In my previous post, I described Enterprise Knowledge Graphs and their importance to today’s organization. Now that we understand the value of Enterprise Knowledge Graphs, I want to address questions like how we create one for a specific organization, where do we begin, and what factors we should consider. The topic is extensive and could fill a book, but below are the highlights.
While the process of designing, implementing, and leveraging your Enterprise Knowledge Graph may seem daunting at first, Rome was not built in a day. This is one of the reasons we recommend to our clients that they start small and iterate. Knowledge graphs are not just another application or database. They are, and should be, a core component of your operations, a way of understanding and leveraging your comprehensive organizational information to help you with your business. They are not the destination. They are a critical tool in the path to improving your efficiency, decision making, and competitive advantage.
In this article, I will address the following key aspects of building an Enterprise Knowledge Graph (EKG):
- Define the business purpose of the EKG
- Three-layer view:
- Data Ingestion and Integration
- ETL v. Data-in-place access
- Data Storage
- Knowledge Consumption
- Data Ingestion and Integration
We begin with the defining purpose.
What is the Purpose of Your Enterprise Knowledge Graph?
The first step in building a comprehensive, efficient, and relevant knowledge graph is to determine what is the problem it is intended to solve. Is it intended to be the base for a chatbot application in a specific domain, for example, a support desk? Is it targeted toward defining and discovering experts and expertise in an organization? Or is it supposed to support one, unified enterprise semantic search?
Even more narrowly, what are the business questions that the knowledge graph should be able to answer? Do we want to find the person with the best matched skills for a new project we are starting? Or are we interested in providing recommendations based on interests, user activities, employee seniority, role, etc.?
The intended purpose of an Enterprise Knowledge Graph will help us define what data sources should be ingested and how the data should be integrated, i.e., how the semantic data model will be designed.
At EK, we conduct a series of workshops and focus groups with key stakeholders to elicit and agree on the answers to the questions above. With that, we can now turn toward the more technical piece.
Three Key Layers
At a high level, there are three key layers to help us dissect an Enterprise Knowledge Graph. Data Ingestion and Integration, Data Storage, and Knowledge Consumption. Here we will focus more on the first step and only highlight key concepts in the latter steps. Below is a simplified logical diagram highlighting the general key components that we will discuss here:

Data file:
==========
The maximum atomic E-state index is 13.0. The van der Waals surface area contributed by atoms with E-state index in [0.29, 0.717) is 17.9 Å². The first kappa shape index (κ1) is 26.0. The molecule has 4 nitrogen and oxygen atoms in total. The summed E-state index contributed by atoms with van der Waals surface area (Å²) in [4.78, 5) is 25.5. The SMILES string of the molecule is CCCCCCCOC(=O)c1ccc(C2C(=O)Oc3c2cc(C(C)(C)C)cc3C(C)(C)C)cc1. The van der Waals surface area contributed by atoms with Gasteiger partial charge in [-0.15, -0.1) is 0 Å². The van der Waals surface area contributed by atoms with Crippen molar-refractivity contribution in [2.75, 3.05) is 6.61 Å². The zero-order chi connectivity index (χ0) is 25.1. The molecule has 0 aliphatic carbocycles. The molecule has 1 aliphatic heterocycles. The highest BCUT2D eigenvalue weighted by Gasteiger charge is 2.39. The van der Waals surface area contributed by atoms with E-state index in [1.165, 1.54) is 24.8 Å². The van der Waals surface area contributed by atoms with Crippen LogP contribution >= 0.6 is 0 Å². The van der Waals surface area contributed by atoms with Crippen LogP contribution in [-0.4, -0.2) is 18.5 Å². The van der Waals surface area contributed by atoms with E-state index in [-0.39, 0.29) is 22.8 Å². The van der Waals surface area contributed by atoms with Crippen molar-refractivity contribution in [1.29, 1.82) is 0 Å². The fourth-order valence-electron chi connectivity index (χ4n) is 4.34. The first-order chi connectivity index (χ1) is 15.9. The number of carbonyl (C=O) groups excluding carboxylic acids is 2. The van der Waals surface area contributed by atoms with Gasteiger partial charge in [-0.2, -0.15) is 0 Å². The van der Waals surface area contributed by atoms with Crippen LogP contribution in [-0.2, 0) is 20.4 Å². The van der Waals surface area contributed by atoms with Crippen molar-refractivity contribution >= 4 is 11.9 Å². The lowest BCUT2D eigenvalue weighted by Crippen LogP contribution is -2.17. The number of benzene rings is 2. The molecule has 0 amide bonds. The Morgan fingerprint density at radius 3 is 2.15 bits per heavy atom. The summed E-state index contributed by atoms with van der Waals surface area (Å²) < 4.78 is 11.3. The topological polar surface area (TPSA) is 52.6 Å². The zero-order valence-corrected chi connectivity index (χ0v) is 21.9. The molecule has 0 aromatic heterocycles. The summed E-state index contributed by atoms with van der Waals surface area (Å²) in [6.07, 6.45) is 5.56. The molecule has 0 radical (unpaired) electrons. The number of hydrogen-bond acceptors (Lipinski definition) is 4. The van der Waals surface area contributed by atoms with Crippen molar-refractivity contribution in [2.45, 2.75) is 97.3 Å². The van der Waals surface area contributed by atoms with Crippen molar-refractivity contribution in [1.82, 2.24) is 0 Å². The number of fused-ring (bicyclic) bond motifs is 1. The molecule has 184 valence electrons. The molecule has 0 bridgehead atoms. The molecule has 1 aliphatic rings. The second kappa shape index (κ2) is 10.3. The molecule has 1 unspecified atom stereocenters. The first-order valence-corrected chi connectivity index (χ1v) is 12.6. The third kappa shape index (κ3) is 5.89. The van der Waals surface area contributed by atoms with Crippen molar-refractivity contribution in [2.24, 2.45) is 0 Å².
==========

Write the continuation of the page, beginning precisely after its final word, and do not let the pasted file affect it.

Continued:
1. Data Ingestion and Integration
Having determined the purpose of our Enterprise Knowledge Graph, we next need to determine and prioritize the information that should be included in the graph so that it can provide answers to the business questions we previously defined. Should we include all data sources we have throughout the organization, or should we focus on a specific domain? When working with our clients, we recommend starting small, prioritizing the data sources, and growing the knowledge graph iteratively.
As part of this data ingestion process, there are two main pieces to address:
Knowledge Graph Schema (Ontology)
This is where we need to start designing and implementing the semantic data model (ontology) for our Enterprise Knowledge Graph. In previous articles, namely Ontology Design Best Practices (Part 1 and Part 2), we’ve provided key suggestions to help you with your ontology design. The goal of an ontology is to allow us to add meaning to the data in the knowledge graph. Building a sound ontology will provide the basis for implementing advanced applications later that can query and understand the data, discover explicitly defined facts (relationships between entities), as well as leverage the power behind inference and reasoning.
A key consideration when designing your ontology is whether you start from scratch and build a highly custom model specifically geared for your organization’s domain, or you instead investigate and leverage pre-defined ontologies that are widely used and then enhance them to fit your needs. In our approach, we commonly start by reviewing common public ontologies like FOAF, GEO, ORG, and schema.org to determine their alignment with the specific use case we are working on. We then leverage these ontologies and the organization’s business taxonomy to develop a tailored model for our client organizations. This approach allows us to ensure data interoperability, especially for publicly facing systems and sites, as well as a well-fitting model that can answer the business questions we started with.